For teenagers today, the Internet and smartphones are a way of life. From their homework to hanging out, everything happens online. Keeping teenagers safe online and on their phones is an increasing concern for schools and parents. In this article we’ll look at some important steps you can take to keep your teenagers safe and give you better peace of mind.
In our previous posts, we’ve covered ways to keep your kids safe online. We’ll mention a few of those examples here as well as some specific steps you can take to keep older kids and teenagers safe online. Of course, many of the steps we mention are good safe surfing tips for us parents too!
Let’s take a look at some of the most important ways you can keep your teenagers safe online, at home, and on their smartphone when they’re out with friends.
#1 - Talk to Your Teenager
The most important step you can take to keeping your teenager safe online is to talk with them about safe surfing and keep the dialog open. Parents should take this responsibility seriously, the Internet is a dangerous place. Those same frank and stern discussions your parents had about “playing in the bad part of town,” or “in the old mill,” apply now to going online. Be honest and open with your teenagers and you’ve got the best chance of receiving the same in return. Let them know that you will be setting limits to prevent them from being harmed by malicious peers or worse.
#2 - Install a Firewall or Monitoring Service at Home
On the home-front, you’ve got a lot more control over the content that your teenagers can access online. We’ve mentioned before how you can use NetNanny, OpenDNS, and CyberPatrol to limit screen time and keep your kids safe online. These firewall controls and apps limit which sites your teenagers can visit on your home network, and for how long.
#3 - Say No to Cyberbullying
Let your teenagers know that making a joke or taunting someone online is the same as doing it in person. Whether they are directly involved or not, they should not participate in discussions or groups that are intended to ridicule other kids. If they become the victim of cyberbullying or witness it themselves, they should report it through the appropriate site and to the appropriate authority in extreme cases. Which brings us to our next point.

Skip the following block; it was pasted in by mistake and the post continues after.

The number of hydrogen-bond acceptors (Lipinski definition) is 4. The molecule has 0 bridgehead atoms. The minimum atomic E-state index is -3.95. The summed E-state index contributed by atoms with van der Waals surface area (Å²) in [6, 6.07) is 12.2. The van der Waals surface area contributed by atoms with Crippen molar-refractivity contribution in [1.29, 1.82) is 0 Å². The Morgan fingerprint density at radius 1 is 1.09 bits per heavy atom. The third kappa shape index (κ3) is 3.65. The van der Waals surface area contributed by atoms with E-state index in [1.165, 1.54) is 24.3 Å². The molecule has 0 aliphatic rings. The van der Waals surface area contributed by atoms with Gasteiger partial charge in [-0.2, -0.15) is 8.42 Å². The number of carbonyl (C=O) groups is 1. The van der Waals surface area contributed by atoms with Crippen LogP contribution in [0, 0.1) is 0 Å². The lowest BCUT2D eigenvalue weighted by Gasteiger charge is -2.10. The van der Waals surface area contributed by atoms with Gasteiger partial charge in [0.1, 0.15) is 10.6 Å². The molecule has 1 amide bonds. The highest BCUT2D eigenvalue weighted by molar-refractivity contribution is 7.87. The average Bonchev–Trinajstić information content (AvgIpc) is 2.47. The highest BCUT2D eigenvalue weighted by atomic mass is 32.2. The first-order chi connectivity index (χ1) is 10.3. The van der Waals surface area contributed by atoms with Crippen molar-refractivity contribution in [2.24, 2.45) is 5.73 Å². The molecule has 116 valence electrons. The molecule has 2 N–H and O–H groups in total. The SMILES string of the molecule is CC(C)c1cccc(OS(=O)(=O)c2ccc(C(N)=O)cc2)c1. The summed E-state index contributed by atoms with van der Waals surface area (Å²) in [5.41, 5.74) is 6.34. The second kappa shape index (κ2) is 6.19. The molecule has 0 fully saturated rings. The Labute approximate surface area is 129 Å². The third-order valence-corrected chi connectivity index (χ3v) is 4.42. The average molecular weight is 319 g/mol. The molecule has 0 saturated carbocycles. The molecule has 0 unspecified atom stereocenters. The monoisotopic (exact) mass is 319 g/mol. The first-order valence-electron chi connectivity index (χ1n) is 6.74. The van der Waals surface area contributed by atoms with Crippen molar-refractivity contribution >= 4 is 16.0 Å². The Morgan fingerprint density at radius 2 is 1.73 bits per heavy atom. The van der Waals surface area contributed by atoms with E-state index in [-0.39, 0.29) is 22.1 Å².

#4 - Use Anonymous Reporting, Posting and Comment Tools
Recommend your teenagers use anonymous tools for reporting cyberbullying and other dangers they see online. This will protect their identity and prevent them from becoming a target. The same applies when they are asking or posting comments about sensitive personal matters. Peer support is vital for teenagers so you don’t want to cut off and important lifeline to vent their frustrations or ask for help, however you do want them to do so in a way that won’t cause additional repercussions or harm.
#5 - Use Parental Controls
No, this isn’t some sort of militaristic approach to parenting, “Parental Controls” is the name for the built-in set of controls you can use on Apple devices including iPhones and iPads, as well as Apple computers including MacBooks, iMacs, and for the rare teenager a Mac Pro. Windows computers have a set of controls under the User Settings in “Family Safety.” For Android phones and tablets, it’s a bit trickier, you’ll need to setup a User Profile and create a “Restricted User.”
It’s worth taking the time to checkout the built-in parental controls on all your teenager’s devices and computers. You can limit data usage, and importantly, limit which apps are installed, which brings us to our final recommendation.
#6 - Use Known Good Apps
Let’s be honest, most teenagers are ahead of their parents when it comes to tech, and that’s a good thing, we want our kids to be ready for the future, where technology is likely to play an even greater role in their lives, whether they are farmers or financial analysts. However, we want to keep them safe now, and we can stay one step ahead by preventing them from downloading “the latest chat app.” New and unproven social apps are a place where malicious behavior is often given a chance to spread before it’s reported. Newer apps may also not be as easy to monitor with software. By restricting which apps your teenagers can install. You’re staying a step ahead of trouble.
By keeping an open dialog with your teenager, and being honest about the dangers of the Internet and how you plan to take steps to protect them, you can start on the right foot. Follow through by installing a firewall to limit access to certain sites at certain times while your teenager is at home, and restrict the apps they can install and the amount of data they can use when they are out using their phone or tablet. Be sure to check out the built-in controls and settings on desktops, laptops, tablets and phones which can help you keep things under control and keep your teenager safe online.